Plants and Animals

Eleocharis equisetoides Horsetail spike rush

species photo
Ryan P. O'Connor
species photo
Ryan P. O'Connor

Key Characteristics

Large clone-forming aquatic emergent spike-rush (150 cm) of softwater lakes; culms hollow, yellowish-green and very thick (5-10 mm), resembling a horsetail (Equisetum) with superficial joints and cross-partitions.

Status and Rank

US Status:
State Status: SC - Special Concern (rare or uncertain; not legally protected)
Global Rank: G4 - Apparently secure
State Rank: S3 - Vulnerable

Occurrences

CountyNumber of OccurrencesYear Last Observed
Barry32012
Cass21915
Hillsdale11989
Jackson42010
Kalamazoo11936
Livingston32011
Montcalm11941
St. Joseph11954
Van Buren21915
Washtenaw62014

Information is summarized from MNFI's database of rare species and community occurrences. Data may not reflect true distribution since much of the state has not been thoroughly surveyed.

Habitat

Found in shallow water in emergent marshes, lakeshore edges and ponds, particularly where waters or substrates are slightly acidic.

Natural Community Types

For each species, lists of natural communities were derived from review of the nearly 6,500 element occurrences in the MNFI database, in addition to herbarium label data for some taxa. In most cases, at least one specimen record exists for each listed natural community. For certain taxa, especially poorly collected or extirpated species of prairie and savanna habitats, natural community lists were derived from inferences from collection sites and habitat preferences in immediately adjacent states (particularly Indiana and Illinois). Natural communities are not listed for those species documented only from altered or ruderal habitats in Michigan, especially for taxa that occur in a variety of habitats outside of the state.

Natural communities are not listed in order of frequency of occurrence, but are rather derived from the full set of natural communities, organized by Ecological Group. In many cases, the general habitat descriptions should provide greater clarity and direction to the surveyor. In future versions of the Rare Species Explorer, we hope to incorporate natural community fidelity ranks for each taxon.

Associated Plants

Water-plantain, sedges, spike-rush, northern manna grass, cut grass, smartweed, arrowhead, bur-reed, cat tails, wild rice, water-milfoil, watercress, great duckweed, three square bulrush, water-lily, spatterdock, and pondweed.

Management Recommendations

Protect habitat; maintain wetland hydrology and natural cycle of fluctuations in emergent marsh. Agricultural run-off has negative impacts. Protect habitat from development.

Survey Methods

Random meander search covers areas that appear likely to have rare taxa, based on habitat and the judgement of the investigator.

  • Meander search

    • Survey Period: From first week of August to fourth week of October

      Survey Method Comment:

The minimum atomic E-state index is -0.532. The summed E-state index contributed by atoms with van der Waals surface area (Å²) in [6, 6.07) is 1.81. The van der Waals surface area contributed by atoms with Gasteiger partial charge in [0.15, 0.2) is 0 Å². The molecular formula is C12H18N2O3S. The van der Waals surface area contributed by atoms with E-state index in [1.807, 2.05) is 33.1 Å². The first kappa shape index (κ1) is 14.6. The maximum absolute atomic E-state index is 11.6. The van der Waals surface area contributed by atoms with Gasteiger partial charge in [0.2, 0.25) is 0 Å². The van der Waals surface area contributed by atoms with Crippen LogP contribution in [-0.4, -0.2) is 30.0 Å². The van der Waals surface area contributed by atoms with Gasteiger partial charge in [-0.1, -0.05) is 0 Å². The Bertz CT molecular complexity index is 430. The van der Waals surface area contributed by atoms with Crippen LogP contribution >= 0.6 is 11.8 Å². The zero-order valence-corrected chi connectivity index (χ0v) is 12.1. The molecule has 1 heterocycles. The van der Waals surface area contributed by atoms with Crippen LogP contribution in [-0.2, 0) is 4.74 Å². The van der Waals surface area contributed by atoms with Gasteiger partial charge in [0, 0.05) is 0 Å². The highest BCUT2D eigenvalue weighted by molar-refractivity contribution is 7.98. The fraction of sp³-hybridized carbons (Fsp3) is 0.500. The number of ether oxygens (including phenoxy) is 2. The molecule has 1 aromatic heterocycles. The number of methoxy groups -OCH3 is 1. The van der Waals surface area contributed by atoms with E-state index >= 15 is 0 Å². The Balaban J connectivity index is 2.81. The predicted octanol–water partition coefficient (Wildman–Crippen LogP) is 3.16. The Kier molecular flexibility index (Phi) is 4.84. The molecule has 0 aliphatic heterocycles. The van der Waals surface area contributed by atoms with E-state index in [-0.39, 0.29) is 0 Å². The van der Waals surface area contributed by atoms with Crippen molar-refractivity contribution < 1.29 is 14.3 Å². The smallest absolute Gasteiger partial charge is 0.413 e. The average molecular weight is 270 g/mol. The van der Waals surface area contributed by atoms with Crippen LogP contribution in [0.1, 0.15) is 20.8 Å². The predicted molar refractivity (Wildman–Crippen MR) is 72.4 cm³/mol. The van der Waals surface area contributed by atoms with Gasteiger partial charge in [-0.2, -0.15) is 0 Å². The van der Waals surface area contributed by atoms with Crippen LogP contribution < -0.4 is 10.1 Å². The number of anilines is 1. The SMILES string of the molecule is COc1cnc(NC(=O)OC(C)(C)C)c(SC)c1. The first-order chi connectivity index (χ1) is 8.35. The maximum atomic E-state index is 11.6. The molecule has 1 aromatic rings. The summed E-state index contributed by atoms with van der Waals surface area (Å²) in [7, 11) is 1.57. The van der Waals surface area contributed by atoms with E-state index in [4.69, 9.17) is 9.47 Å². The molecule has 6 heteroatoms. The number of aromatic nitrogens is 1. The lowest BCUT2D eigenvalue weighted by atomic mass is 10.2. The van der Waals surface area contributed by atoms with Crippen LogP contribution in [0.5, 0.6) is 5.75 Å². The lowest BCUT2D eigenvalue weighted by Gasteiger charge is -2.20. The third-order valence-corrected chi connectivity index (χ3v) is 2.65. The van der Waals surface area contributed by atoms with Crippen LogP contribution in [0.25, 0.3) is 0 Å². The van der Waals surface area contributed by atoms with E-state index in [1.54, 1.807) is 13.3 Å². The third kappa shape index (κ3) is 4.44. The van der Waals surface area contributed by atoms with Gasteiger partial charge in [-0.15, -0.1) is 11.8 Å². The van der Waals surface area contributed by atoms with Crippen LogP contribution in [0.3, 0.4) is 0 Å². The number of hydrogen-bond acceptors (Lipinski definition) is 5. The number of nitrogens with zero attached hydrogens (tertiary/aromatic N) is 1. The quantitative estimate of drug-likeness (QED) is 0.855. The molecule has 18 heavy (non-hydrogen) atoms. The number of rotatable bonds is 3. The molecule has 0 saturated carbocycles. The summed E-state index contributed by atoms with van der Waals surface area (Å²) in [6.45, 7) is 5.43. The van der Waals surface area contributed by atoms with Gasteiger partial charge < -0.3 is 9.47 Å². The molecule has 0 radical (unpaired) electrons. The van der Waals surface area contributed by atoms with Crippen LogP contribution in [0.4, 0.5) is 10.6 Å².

Aquatic species

References

Survey References

  • Elzinga, C.L., D.W. Salzer, and J.W. Willoughby. 1998. Measuring and Monitoring Plant Populations. The Nature Conservancy and Bureau of Land Management, Denver. BLM Technical Reference 1730-1. 477pp.
  • Goff, G.F., G.A. Dawson, and J.J. Rochow. 1982. Site examination for Threatened and Endangered plant species. Environmental Management 6(4): 307-316
  • Nelson, J.R. 1984. Rare Plant Field Survey Guidelines. In: J.P. Smith and R. York. Inventory of rare and endangered vascular plants of California. 3rd Ed. California Native Plant Society, Berkeley. 174pp.
  • Nelson, J.R. 1986. Rare Plant Surveys: Techniques For Impact Assessment. Natural Areas Journal 5(3):18-30.
  • Nelson, J.R. 1987. Rare Plant Surveys: Techniques for Impact Assessment. In: Conservation and management of rare and endangered plants. Ed. T.S. Elias. California Native Plant Society, Sacramento. 8pp.

Technical References

  • Crow, G.E. and C.B. Hellquist. 2000. Aquatic and Wetland Plants of Northeastern North America. Volume 1. Pteridophytes, Gymnosperms, and Angiosperms: Dicotyledons. University of Wisconsin Press, Madison. 480pp.
  • Flora of North America Editorial Committee. 2002. Flora of North America, North of Mexico. Volume 23: Magnoliaphyta: Commelinidae (in part): Cyperaceae. Oxford University Press, New York. 608pp.
  • Gleason, H. A., and A. Cronquist. 1991. Manual of Vascular Plants of Northeastern United States and Adjacent Canada. Second edition. The New York Botanical Garden, Bronx. 910pp.
  • Godfrey, R.K. and Wooten. 1981. Aquatic and Wetland Plants of Southeastern United States. Dicotyledons. University of Georgia Press, Athens. 712pp.
  • Gray, A. 1950. Gray's Manual of Botany; eighth ed. Van Nostrand Reinghold, New York. 1632pp.
  • Holmgren, N.H. 1998. Illustrated Companion to Gleason and Cronquist's Manual. Illustrations of the vascular plants of Northeastern United States and adjacent Canada. New York Botanical Garden, Bronx. 937pp.
  • Rothrock, P.E. 2009 Sedges of Indiana and the Adjacent States, The Non-Carex Species. Indiana Academy of Science, Indianapolis, IN. 270 pp.
  • Swink, F. and G. Wilhelm. 1994. Plants of the Chicago Region, 4th ed. Indiana Academy of Science, Indianapolis. 921pp.
  • Voss, E. G. 1972. Michigan Flora. Part I. Gymnosperms and Monocots. Bulletin of the Cranbrook Institute of Science and University of Michigan Herbarium. 488pp.